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As of 2020, about 37 million Americans are living below the poverty line. The government defines the poverty line as earning less than $12,880 per year for an individual. (For a family of four, it is $26,500.) That threshold is low, and there still are many more millions of Americans who are technically above the line but still struggle to provide for themselves and their families.

From those numbers alone, we can see that poverty isn’t just in third-world countries. It’s in our own backyards. In fact, during 2020, the number of people enrolled in the Supplemental Nutrition Assistance Program (SNAP, formerly known as “food stamps”) jumped 20 percent — from about 36 million to about 44 million — due to the economic strain of the pandemic. In 2018, more than 75 percent of people enrolled in the program had at least one working adult in their household, and about a third had two or more working adults in their household.

Poverty is therefore not limited to people who are not working. Many Americans are working long hours at multiple jobs and still struggle to pay the bills. It’s clear that no matter where we live — even in the wealthiest nation in the world — we are still surrounded by people in need.

Throughout the Bible, Christians are called to care for those in need. Whether it’s an Old Testament practice (Deut. 15:11, Lev. 25:35), the words of Jesus Himself (Luke 12:32-34, Matt. 25:34-40) or an encouragement to fellow believers (1 John 3:17, Rom. 12:11-13), it’s clear we are asked to be generous and compassionate toward those who have less than we do. But why?

Why is it so important to prioritize generosity toward the less fortunate? It would be simple enough to go about our day-to-day lives, concerned only with providing for our own families and preparing for our own futures. Why does God ask us to spend our time and money on those in need?

There are many reasons He calls us to this, but a few stand out above the rest:

To show His love to others.

Meeting physical needs is one of the most impactful ways we can live out the Gospel and show love to others. After all, it’s hard to listen to a sermon if you haven’t eaten all day or you’re stressed about the electricity being shut off. Whether you’re giving money, donating household items or simply buying someone a meal, you’re participating in a tangible expression of God’s love. You’re helping them feel seen and giving them the comfort and safety of knowing they’re being taken care of. Not only that, but you are glorifying Him. Jesus says whatever we do to “the least of these” — feeding the hungry, taking care of the sick — we do unto Him (Matt. 25:34-40).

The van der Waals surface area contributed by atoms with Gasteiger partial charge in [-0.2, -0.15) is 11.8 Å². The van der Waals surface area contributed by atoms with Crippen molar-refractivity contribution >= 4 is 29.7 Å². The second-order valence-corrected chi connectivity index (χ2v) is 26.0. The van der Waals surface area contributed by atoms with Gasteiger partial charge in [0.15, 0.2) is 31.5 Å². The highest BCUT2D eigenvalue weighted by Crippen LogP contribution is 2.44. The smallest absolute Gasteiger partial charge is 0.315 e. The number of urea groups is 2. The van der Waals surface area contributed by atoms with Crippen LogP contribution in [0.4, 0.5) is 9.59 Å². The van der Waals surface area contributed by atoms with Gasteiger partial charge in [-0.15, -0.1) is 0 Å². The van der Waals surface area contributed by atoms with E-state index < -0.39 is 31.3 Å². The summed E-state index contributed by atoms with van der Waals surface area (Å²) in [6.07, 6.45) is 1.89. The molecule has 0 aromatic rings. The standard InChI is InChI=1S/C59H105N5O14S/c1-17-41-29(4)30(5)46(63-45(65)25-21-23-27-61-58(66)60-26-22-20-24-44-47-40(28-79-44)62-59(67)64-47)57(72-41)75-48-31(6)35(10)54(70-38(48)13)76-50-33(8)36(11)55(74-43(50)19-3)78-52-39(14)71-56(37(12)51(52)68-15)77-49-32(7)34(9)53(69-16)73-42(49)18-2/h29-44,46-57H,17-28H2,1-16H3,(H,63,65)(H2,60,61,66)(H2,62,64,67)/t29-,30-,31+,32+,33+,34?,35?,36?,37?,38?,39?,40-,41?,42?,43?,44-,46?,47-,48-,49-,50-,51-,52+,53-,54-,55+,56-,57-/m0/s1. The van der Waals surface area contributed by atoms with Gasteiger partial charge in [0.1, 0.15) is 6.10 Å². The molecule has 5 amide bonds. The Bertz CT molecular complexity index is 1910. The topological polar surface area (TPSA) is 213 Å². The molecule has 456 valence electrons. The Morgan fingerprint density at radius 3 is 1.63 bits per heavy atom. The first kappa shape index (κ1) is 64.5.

To remind us of our own need.

Particularly in our culture, it’s easy to get caught up in our busy schedules and begin relying on ourselves to sustain our lives. The truth is, we’re completely reliant on God, and the more we embrace that, the fuller our lives will be. Giving generously allows us to not only avoid the temptation to hoard the blessings God gives us, but also to remember we are not immune to need. Stepping outside of the comfort of our own lives helps us cultivate gratitude and remember that we, too, are in desperate need. Relying on our own strength will not sustain us. We need God not only for salvation, but for daily grace, joy, peace and bravery. We cannot fully live as Christ followers without the Holy Spirit’s help, guiding us and shaping us. We can’t be transformed or live righteously apart from Him. Seeing need up close and allowing ourselves to be moved by it will soften our hearts toward others, foster humility and turn us toward God. It makes us more like Him.

To cultivate the fruits of the Spirit.

The fruits of the spirit are love, joy, peace, patience, kindness, goodness, faithfulness, gentleness and self-control (Gal. 5:22-23). By putting the needs of others before our own, we force our sinful nature to take a back seat and focus on cultivating these qualities within our hearts. We can love others well, find joy in generosity, show kindness and goodness, be faithful with the resources God has given us, be gentle with those who may have made mistakes or fallen on hard times, and cultivate self-control by giving money to others we could have spent on ourselves. Helping people who have less than we do is a practical way to foster these characteristics in ourselves. The more we serve others and pray for our hearts to be changed, the more these characteristics of the Holy Spirit will be on display in our lives.

One of the most powerful concepts we can harness in our lives as believers is to remember our lives are not about us. They are about loving God and loving others.

We should be living proof of a loving God to a watching world. As we choose daily to practice generosity and give to those in need, we remember that our lives are not our own and we bless others in the process.


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